Yesterday, the Islamic State released a video they claim contains an image of the decapitated body of Japanese hostage Haruna Yukawa. A second hostage, journalist Kenji Goto, appears in the video holding a photo of what ISIS claims is the remains of Yukawa, and in accompanying audio relays a proposed hostage trade.
Via the New York Times:
In the three-minute audio recording released Saturday, the voice of a man who claimed to be Mr. Goto said Mr. Yukawa had been “slaughtered” and blamed Mr. Abe’s failure to pay the ransom. (In the audio, the voice says he is Kenji Goto Jogo; it remained unclear late Saturday why that was different from the name given by the Japanese government and his own website.)
The audio is addressed to Mr. Goto’s wife, telling her that the Islamic State was now demanding the release of the woman imprisoned in Jordan, Sajida Mubarak al-Rishawi.
“They no longer want money,” the voice says in accented English. “You bring them their sister from the Jordanian regime, and I will be released immediately. Me for her. Don’t let these be my last words you ever hear. Don’t let Abe also kill me.”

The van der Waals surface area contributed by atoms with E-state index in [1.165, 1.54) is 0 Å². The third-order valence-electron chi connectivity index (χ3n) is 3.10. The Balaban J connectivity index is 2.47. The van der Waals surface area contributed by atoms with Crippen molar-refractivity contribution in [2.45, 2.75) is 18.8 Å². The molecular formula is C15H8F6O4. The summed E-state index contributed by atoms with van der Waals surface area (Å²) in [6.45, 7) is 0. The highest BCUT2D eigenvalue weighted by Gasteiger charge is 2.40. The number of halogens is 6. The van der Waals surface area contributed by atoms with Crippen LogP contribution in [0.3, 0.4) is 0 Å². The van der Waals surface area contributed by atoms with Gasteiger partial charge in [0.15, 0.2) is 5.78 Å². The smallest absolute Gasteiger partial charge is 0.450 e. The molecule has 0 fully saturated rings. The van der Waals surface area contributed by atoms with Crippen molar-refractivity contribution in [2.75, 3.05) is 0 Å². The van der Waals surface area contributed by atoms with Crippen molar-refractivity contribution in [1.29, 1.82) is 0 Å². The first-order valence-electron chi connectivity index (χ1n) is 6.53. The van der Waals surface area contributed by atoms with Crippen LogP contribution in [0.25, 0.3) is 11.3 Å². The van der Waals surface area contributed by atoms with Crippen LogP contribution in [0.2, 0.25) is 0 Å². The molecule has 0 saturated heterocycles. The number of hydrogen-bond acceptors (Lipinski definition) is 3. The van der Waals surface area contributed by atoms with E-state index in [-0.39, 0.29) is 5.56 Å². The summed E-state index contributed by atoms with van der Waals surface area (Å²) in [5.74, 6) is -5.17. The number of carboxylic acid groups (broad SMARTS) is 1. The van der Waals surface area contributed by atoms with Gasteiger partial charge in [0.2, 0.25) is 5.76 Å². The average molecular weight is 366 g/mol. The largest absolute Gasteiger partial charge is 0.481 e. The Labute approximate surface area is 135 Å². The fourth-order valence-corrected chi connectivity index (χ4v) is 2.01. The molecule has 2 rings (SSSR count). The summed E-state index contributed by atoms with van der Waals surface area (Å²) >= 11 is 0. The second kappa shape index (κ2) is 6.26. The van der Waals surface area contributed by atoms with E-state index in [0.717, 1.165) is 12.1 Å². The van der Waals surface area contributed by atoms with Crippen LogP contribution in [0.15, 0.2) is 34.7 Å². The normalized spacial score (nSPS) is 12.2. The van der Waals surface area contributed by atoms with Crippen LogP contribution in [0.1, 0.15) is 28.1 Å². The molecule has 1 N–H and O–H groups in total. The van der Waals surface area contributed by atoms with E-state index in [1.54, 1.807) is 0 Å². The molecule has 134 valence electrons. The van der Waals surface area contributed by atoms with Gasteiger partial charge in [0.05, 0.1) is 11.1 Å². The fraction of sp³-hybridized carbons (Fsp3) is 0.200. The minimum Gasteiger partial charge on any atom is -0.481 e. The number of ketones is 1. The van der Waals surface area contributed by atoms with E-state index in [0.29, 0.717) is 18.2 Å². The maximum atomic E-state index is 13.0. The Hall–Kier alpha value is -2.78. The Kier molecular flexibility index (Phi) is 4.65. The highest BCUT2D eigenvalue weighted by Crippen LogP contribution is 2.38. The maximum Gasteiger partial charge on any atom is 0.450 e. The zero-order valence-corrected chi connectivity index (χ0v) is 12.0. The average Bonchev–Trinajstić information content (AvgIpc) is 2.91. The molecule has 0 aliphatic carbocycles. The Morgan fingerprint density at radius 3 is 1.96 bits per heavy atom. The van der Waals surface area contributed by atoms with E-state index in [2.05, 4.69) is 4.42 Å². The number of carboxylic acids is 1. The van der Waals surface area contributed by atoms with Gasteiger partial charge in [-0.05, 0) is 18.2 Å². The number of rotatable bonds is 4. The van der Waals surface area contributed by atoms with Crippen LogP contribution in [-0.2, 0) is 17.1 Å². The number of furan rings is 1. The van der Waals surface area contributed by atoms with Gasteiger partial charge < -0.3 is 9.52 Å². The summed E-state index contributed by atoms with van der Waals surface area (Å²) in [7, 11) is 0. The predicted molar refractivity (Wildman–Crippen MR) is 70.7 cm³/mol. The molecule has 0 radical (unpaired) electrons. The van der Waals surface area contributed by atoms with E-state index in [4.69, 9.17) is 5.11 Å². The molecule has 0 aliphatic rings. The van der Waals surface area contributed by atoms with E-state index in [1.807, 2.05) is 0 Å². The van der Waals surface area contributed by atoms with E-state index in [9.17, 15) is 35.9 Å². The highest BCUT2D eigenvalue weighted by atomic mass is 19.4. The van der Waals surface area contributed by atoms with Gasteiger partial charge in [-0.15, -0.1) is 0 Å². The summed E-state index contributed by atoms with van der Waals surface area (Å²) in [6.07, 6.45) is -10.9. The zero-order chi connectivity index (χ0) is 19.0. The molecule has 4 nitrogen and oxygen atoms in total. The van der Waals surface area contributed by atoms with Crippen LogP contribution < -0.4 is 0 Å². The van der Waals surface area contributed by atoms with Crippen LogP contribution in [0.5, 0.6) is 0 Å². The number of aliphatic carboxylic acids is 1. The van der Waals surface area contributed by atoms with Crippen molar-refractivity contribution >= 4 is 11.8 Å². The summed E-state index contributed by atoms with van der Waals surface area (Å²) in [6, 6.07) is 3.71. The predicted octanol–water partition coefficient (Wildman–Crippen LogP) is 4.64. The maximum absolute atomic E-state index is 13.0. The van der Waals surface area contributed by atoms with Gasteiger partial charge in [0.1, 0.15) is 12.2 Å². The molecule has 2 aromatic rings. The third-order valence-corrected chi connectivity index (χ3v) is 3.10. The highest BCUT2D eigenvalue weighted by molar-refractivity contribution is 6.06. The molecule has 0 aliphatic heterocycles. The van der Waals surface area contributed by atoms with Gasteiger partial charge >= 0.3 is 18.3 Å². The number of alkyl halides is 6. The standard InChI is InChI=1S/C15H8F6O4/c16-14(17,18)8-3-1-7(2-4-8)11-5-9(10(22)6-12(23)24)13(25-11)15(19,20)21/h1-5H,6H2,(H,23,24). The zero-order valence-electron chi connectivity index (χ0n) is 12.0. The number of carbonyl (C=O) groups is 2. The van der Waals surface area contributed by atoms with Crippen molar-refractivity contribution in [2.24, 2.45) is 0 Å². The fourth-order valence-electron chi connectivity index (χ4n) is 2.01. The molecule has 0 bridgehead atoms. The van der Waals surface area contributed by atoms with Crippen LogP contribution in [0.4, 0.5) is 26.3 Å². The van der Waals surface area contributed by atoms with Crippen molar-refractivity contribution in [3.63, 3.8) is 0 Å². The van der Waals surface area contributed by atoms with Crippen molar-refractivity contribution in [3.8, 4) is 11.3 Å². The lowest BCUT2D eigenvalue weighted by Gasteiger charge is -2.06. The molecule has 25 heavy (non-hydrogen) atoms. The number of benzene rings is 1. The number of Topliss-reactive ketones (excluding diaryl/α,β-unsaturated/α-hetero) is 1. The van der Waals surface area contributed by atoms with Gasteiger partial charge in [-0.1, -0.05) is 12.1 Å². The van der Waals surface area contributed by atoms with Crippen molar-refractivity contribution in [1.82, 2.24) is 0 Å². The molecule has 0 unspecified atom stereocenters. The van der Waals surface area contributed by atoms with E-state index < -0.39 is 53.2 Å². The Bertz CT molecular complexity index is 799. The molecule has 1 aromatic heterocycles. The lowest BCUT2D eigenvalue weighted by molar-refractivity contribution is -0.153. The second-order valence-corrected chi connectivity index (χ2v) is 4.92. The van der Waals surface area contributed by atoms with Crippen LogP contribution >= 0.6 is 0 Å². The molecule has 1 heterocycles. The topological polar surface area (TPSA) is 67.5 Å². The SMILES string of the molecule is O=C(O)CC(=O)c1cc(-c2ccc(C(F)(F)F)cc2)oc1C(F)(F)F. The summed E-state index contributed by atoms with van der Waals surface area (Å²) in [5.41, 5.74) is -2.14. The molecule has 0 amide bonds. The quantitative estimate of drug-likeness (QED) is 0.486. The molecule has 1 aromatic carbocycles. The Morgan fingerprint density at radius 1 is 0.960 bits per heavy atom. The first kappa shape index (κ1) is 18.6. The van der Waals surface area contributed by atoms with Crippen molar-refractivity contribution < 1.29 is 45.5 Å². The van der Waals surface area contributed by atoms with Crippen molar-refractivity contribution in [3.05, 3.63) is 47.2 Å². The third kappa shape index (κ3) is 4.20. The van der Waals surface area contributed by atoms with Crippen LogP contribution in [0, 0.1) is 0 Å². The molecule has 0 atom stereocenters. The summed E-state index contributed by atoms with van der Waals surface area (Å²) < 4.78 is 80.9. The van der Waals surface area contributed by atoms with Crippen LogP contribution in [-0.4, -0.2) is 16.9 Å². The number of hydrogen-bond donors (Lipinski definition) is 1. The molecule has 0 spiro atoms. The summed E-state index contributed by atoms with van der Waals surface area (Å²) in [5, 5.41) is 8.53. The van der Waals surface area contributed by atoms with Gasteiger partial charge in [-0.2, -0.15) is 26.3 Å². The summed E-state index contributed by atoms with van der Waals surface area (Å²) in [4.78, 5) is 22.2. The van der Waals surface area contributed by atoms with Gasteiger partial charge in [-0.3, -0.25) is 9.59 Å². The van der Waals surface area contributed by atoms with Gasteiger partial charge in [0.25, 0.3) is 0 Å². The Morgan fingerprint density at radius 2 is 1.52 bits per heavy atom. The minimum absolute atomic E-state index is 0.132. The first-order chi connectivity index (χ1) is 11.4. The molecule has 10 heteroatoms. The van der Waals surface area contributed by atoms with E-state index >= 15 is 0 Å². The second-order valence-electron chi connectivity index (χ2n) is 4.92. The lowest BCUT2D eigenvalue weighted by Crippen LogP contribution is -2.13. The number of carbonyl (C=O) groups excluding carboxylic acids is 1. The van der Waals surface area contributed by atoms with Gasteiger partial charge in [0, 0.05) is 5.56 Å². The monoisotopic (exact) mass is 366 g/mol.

Although officials are hesitant to deny the authenticity of the video, it did significantly differ from previous messages from the Islamic State. Fox explains:
The Associated Press could not verify the contents of the message, which varied greatly from previous videos released by Islamic State, which now holds a third of both Syria and Iraq.
Japanese government spokesman Yoshihide Suga said the audio was still being studied, but there was no reason to deny the authenticity of the video.
One militant on the Islamic State-affiliated website warned that Saturday’s new message was fake, while another said that the message was intended only to go to the Japanese journalist’s family.
A third militant on the website noted that the video was not issued by al-Furqan, which is one of the media arms of the Islamic State group and has issued past videos involving hostages and beheadings. Saturday’s message did not bear al-Furqan’s logo.
The militants on the website post comments using pseudonyms, so their identities could not be independently confirmed by the AP. However, their confusion over the video matched that of Japanese officials and outside observers.
As of today, Japan has not been able to reach the kidnappers or locate Goto, and has not indicated whether or not Prime Minister Sninzo Abe will attempt to negotiate with ISIS. Japan has, in the past, paid out ransom for the return of kidnapped citizens, and Abe is facing some social pressure to comply and avoid sinking Japan further into the crisis in the Middle East.DONATE
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